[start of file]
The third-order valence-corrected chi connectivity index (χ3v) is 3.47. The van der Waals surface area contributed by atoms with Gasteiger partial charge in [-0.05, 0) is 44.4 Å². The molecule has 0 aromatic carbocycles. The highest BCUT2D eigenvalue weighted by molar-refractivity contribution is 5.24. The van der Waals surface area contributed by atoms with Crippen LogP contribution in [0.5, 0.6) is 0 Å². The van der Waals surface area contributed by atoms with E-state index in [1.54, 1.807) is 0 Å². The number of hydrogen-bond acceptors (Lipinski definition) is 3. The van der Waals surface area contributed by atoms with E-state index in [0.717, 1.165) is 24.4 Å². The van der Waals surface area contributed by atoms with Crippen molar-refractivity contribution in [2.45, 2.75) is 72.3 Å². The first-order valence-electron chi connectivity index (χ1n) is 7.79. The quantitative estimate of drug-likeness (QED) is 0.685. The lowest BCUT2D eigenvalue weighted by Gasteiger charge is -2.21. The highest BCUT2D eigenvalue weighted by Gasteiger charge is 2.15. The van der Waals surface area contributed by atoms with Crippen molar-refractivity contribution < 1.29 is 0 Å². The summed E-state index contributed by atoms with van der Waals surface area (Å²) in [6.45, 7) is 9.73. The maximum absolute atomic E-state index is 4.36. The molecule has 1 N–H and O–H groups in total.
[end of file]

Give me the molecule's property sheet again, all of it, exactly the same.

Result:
The third-order valence-corrected chi connectivity index (χ3v) is 3.47. The van der Waals surface area contributed by atoms with Gasteiger partial charge in [-0.05, 0) is 44.4 Å². The molecule has 0 aromatic carbocycles. The highest BCUT2D eigenvalue weighted by molar-refractivity contribution is 5.24. The van der Waals surface area contributed by atoms with Crippen LogP contribution in [0.5, 0.6) is 0 Å². The van der Waals surface area contributed by atoms with E-state index in [1.54, 1.807) is 0 Å². The number of hydrogen-bond acceptors (Lipinski definition) is 3. The van der Waals surface area contributed by atoms with E-state index in [0.717, 1.165) is 24.4 Å². The van der Waals surface area contributed by atoms with Crippen molar-refractivity contribution in [2.45, 2.75) is 72.3 Å². The first-order valence-electron chi connectivity index (χ1n) is 7.79. The quantitative estimate of drug-likeness (QED) is 0.685. The lowest BCUT2D eigenvalue weighted by Gasteiger charge is -2.21. The highest BCUT2D eigenvalue weighted by Gasteiger charge is 2.15. The van der Waals surface area contributed by atoms with Crippen molar-refractivity contribution < 1.29 is 0 Å². The summed E-state index contributed by atoms with van der Waals surface area (Å²) in [6.45, 7) is 9.73. The maximum absolute atomic E-state index is 4.36. The molecule has 1 N–H and O–H groups in total.